Recruiters are not going to tell you they are working on a contingent basis. What this means to you as a job candidate, is if they are working on a contingent basis, they are more than likely not going to be putting a lot of effort into the recruitment process (including your application). Unless they are not very busy, (which generally means they are newbies or not very good), they are going to be more focussed on securing candidates for other projects.

They are generally not comfortable giving you feedback

In the study of Recruiter Practices and Preferences, Kimberly Schneiderman, Risesmart, most recruiters will give feedback, but they are not comfortable giving this feedback.

  • 57% noted that they always gave feedback
  • 33% said they usually gave feedback
  • 8% only occasionally gave feedback

The number one reason provided by recruiters for not providing feedback to candidates  – they are protecting themselves. You see job candidates can get aggressive and will not necessarily agree with the feedback provided. So if you are going to ask for feedback, don’t take offence if they don’t provide it and always be courteous and polite, even if you don’t agree with their reasoning.

They will take you out of the running for an opportunity primarily for the following reasons

In the study of Recruiter Practices and Preferences, Kimberly Schneiderman, Risesmart, Kimberly also provides the key reasons why candidates are taken out of the running for an opportunity.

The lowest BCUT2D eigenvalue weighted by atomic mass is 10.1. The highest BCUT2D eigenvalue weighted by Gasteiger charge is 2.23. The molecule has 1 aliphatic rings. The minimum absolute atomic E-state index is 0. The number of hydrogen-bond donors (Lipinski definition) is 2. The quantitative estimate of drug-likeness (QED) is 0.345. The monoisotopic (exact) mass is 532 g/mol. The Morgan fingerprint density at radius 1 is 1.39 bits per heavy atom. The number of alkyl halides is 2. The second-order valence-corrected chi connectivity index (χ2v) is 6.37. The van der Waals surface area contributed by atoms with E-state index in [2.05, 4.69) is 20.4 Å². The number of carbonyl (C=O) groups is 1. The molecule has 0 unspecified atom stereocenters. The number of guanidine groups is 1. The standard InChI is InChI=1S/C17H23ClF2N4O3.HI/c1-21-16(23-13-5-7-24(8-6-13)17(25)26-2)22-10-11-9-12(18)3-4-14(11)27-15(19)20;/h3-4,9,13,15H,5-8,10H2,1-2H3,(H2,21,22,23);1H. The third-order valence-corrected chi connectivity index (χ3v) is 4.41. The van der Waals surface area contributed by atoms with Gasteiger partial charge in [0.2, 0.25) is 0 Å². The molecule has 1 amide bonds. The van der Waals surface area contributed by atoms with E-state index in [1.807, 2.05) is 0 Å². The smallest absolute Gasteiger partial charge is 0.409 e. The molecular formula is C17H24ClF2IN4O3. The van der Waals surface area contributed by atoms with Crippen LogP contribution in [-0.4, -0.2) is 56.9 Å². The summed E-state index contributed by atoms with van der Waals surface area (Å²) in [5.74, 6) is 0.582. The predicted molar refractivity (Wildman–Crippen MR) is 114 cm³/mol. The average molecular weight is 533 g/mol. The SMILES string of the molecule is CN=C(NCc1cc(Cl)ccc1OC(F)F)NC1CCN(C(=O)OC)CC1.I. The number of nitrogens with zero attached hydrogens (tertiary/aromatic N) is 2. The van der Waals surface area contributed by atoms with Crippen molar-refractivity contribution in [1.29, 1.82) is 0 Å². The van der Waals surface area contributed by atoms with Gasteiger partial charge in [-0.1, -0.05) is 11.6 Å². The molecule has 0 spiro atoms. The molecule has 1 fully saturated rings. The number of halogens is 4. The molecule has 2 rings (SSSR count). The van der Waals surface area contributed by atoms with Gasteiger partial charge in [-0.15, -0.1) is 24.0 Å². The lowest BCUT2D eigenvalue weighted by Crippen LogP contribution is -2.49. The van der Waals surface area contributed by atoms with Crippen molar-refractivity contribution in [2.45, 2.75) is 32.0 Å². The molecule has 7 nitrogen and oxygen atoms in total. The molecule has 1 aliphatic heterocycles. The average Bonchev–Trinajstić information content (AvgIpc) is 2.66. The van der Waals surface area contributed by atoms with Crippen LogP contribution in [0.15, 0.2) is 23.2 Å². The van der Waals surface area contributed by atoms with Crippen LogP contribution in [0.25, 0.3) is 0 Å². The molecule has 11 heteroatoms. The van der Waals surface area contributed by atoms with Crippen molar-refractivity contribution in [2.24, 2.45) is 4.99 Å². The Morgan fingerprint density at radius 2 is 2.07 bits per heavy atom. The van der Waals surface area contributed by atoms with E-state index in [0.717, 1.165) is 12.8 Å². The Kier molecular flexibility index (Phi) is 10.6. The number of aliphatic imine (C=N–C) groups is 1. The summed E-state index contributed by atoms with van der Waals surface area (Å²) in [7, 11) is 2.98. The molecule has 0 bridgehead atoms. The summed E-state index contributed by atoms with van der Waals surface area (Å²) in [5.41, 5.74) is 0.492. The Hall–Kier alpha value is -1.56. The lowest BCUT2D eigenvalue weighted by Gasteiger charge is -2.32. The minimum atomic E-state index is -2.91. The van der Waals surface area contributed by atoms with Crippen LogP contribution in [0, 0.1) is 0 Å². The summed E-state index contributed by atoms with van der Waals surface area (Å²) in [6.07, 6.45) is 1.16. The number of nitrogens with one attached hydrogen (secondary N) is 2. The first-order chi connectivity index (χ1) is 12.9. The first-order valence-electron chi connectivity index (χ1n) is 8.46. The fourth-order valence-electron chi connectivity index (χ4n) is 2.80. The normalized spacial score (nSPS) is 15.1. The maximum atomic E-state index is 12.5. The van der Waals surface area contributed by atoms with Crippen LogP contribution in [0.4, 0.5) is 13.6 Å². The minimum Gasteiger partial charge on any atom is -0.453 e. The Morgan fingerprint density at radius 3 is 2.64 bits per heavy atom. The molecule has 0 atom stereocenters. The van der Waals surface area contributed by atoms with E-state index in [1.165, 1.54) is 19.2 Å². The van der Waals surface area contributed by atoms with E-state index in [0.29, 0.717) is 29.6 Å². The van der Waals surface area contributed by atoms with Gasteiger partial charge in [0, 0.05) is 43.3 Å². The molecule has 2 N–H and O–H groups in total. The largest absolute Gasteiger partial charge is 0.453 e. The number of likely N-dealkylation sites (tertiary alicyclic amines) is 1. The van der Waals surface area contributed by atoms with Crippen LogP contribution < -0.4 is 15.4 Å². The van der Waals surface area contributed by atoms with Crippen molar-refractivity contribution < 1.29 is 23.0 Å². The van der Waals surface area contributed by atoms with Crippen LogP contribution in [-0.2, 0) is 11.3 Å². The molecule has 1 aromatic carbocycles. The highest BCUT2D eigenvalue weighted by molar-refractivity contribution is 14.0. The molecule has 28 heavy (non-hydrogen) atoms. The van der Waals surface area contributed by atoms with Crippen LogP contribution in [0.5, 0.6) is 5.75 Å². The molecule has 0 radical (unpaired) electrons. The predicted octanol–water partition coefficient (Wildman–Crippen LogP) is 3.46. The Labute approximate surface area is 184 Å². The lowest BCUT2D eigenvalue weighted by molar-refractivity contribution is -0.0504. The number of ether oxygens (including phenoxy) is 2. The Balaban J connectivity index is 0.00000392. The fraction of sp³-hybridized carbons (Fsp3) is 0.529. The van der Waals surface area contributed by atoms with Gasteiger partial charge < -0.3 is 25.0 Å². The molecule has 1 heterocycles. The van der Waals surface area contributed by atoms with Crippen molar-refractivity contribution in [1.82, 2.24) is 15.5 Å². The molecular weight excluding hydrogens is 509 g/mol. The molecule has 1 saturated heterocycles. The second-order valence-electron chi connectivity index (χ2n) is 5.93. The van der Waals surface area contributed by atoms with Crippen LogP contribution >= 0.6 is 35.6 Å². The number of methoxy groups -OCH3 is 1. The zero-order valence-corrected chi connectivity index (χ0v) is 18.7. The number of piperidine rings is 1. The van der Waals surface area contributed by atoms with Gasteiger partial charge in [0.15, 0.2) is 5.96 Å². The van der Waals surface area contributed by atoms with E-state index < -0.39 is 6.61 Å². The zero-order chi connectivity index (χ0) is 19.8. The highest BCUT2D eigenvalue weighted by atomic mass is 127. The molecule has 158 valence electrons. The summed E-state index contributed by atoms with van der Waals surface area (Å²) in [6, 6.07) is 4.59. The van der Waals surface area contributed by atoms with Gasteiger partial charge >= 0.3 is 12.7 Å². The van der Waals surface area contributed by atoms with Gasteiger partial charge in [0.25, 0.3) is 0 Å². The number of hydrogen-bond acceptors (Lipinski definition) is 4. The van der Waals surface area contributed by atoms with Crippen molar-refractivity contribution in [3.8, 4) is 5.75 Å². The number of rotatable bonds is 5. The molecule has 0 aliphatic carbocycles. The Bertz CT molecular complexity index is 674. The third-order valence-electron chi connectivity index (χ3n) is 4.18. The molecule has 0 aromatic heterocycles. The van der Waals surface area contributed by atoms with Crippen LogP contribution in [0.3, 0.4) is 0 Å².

• Poor Attitude – 56%
  • Poor Communication – 49%
  • Inflexible on Salary – 39%
  • Misrepresenting their experience – 50%
Many recruiters won’t consider you, if you are not already employed

This one makes no sense to me, but the reality is, many recruiters don’t touch candidates that are not already in a job. The reasoning goes – they are being paid the top dollar to find and potentially poach top talent, not top talent that desperately needs work. The logic is in my opinion flawed, as they are potentially missing out on top-notch talent – but this is the reality of the recruiting game.

In fact in the survey of Recruiter Practices and Preferences, Kimberly Schneiderman, only 15% of recruiters always presented qualified, but unemployed job candidates.

So if on your LinkedIn page, you currently have,’ looking for new opportunities’, remove this information from your profile and replace with wording that simply highlights the benefits and values you offer a potential employer.

The majority of recruiters are using an Applicant Tracking System (robots)

A staggering 67% of recruiters use an Applicant Tracking System (ATS). This is why you need to know and understand ATS and how they are impacting on your job search.  You can be the perfect job candidate, but if your resume does not match the technology used, you will be eliminated. I share everything that you need to know about ATS Parsing Software, so you can optimise your resume for an applicant tracking system.

Now you understand a little more about recruiters, you will be able to work out some strategies to successfully work with the right recruiter. The right recruiter can be invaluable, but you need to understand how recruiters operate and how they are not all created equal!

Other articles you might find useful

Why recruiters don’t call back